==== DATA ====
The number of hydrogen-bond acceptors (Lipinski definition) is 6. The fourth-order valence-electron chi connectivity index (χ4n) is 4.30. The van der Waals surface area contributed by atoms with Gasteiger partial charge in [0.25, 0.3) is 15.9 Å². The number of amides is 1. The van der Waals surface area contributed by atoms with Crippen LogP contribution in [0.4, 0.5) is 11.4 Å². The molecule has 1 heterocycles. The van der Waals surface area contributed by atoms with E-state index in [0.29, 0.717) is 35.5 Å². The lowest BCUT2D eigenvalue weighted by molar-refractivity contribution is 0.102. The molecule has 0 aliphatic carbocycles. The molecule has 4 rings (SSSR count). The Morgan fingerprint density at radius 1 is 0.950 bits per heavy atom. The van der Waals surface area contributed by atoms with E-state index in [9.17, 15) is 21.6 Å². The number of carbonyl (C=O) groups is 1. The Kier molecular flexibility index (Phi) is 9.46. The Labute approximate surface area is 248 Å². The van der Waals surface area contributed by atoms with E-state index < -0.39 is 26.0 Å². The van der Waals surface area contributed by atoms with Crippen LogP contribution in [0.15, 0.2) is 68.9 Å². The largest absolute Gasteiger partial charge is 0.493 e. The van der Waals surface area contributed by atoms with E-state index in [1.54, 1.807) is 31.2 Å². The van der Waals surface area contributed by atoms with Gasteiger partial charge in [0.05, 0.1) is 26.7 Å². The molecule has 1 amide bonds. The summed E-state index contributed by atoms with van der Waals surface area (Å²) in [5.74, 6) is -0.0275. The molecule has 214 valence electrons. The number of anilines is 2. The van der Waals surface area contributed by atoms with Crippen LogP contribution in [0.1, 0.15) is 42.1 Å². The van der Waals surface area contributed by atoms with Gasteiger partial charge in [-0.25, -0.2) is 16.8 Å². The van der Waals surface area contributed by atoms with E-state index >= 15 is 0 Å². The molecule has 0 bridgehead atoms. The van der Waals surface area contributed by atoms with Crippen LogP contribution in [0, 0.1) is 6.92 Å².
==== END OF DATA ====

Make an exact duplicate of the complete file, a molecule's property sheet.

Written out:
The number of hydrogen-bond acceptors (Lipinski definition) is 6. The fourth-order valence-electron chi connectivity index (χ4n) is 4.30. The van der Waals surface area contributed by atoms with Gasteiger partial charge in [0.25, 0.3) is 15.9 Å². The number of amides is 1. The van der Waals surface area contributed by atoms with Crippen LogP contribution in [0.4, 0.5) is 11.4 Å². The molecule has 1 heterocycles. The van der Waals surface area contributed by atoms with E-state index in [0.29, 0.717) is 35.5 Å². The lowest BCUT2D eigenvalue weighted by molar-refractivity contribution is 0.102. The molecule has 0 aliphatic carbocycles. The molecule has 4 rings (SSSR count). The Morgan fingerprint density at radius 1 is 0.950 bits per heavy atom. The van der Waals surface area contributed by atoms with E-state index in [9.17, 15) is 21.6 Å². The number of carbonyl (C=O) groups is 1. The Kier molecular flexibility index (Phi) is 9.46. The Labute approximate surface area is 248 Å². The van der Waals surface area contributed by atoms with E-state index < -0.39 is 26.0 Å². The van der Waals surface area contributed by atoms with Crippen LogP contribution in [0.15, 0.2) is 68.9 Å². The largest absolute Gasteiger partial charge is 0.493 e. The van der Waals surface area contributed by atoms with E-state index in [1.54, 1.807) is 31.2 Å². The van der Waals surface area contributed by atoms with Gasteiger partial charge in [0.05, 0.1) is 26.7 Å². The molecule has 1 amide bonds. The summed E-state index contributed by atoms with van der Waals surface area (Å²) in [5.74, 6) is -0.0275. The molecule has 214 valence electrons. The number of anilines is 2. The van der Waals surface area contributed by atoms with Crippen LogP contribution in [0.1, 0.15) is 42.1 Å². The van der Waals surface area contributed by atoms with Gasteiger partial charge in [-0.25, -0.2) is 16.8 Å². The van der Waals surface area contributed by atoms with E-state index >= 15 is 0 Å². The molecule has 0 bridgehead atoms. The van der Waals surface area contributed by atoms with Crippen LogP contribution in [0, 0.1) is 6.92 Å².